The facade, which is made up of all-new materials. was a compromise between preservationists and the University. Inside, a remnant of the original banister from Poe’s home has been preserved and members of the public are allowed to visit during a designated time. After moving around downtown, the Poes headed north to cleaner country air for the health of Poe’s ailing wife Virginia.
3. Brennan Farmhouse Site, Upper West Side
It is believed that Poe composed his famous poem The Raven while in residence at the Brennan Farmhouse, located at 84th and Broadway. Two competing plaques commemorate the site of the farmhouse. Both are located on 84th Street (with an honorary street name of Edgar Allan Poe Street) and Broadway, though one is east of Broadway and the other west.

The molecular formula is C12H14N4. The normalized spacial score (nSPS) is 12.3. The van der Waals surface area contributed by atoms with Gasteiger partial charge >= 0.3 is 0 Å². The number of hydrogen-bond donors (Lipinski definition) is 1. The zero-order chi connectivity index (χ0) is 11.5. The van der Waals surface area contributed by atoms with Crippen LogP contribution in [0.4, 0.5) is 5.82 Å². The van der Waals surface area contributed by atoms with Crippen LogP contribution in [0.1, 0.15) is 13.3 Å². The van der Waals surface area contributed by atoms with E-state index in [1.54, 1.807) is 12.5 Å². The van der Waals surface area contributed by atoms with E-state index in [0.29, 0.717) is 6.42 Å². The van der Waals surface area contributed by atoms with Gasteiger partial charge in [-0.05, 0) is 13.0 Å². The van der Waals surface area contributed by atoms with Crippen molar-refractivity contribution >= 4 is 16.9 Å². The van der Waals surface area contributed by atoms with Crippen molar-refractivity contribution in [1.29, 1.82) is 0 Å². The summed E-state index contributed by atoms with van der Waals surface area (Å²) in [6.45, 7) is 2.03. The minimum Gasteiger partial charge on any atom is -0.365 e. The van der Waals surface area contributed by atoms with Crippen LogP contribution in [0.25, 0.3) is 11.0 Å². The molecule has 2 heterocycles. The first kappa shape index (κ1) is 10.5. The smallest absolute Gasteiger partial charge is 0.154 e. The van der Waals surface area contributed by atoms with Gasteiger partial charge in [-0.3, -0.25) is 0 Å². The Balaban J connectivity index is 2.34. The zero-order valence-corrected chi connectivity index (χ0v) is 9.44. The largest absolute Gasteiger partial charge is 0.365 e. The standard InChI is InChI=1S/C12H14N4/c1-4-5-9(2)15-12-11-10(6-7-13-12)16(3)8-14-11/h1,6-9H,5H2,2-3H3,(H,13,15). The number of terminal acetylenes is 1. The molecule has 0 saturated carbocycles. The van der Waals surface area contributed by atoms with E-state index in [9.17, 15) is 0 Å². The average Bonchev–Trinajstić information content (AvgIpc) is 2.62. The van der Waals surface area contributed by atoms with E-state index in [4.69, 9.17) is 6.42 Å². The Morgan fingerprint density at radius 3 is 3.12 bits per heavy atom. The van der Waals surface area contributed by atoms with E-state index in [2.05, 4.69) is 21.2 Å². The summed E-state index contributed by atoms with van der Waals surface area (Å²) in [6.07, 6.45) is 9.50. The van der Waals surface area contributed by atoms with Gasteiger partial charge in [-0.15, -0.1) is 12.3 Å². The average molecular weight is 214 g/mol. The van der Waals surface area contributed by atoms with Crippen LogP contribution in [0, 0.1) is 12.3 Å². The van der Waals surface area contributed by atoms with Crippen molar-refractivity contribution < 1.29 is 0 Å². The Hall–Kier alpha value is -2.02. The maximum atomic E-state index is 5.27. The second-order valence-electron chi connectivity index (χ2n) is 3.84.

The Raven was first published in an edition of The Evening Mirror, which was headquartered at 25 Ann Street in Manhattan. That building is now a residential structure that has been rechristened as the Edgar House. There is a plaque memorializing Poe in the building, but it is inaccessible to the general public.
Poe took his wife and mother-in-law to live with Patrick Brennan, his wife, Mary Elizabeth, and their many children at the farmhouse, in hopes that the clean country air would help Virginia cope with her tuberculosis. The home stood atop a rocky outcropping and Poe enjoyed rambling on the grounds and taking in views of the Hudson River. He especially enjoyed a spot just inside Riverside Park that he dubbed Mount Tom, after one of the Brennan’s sons. While the rock remains, the wooden farmhouse was demolished in 1888.
4. The Raven Mantel at Columbia University
Located in Butler Library at Columbia University, the Raven Mantel is an architectural remnant of Poe’s room at the Brennan farmhouse. It was saved when the farmhouse was demolished because it had a cameo in the famous poem, The Raven. Poe even allegedly etched his initials into it. Check out our previous coverage of the mantel’s odyssey from the farmhouse to Columbia, where Untapped Cities discovered it lying fallow in a storage room.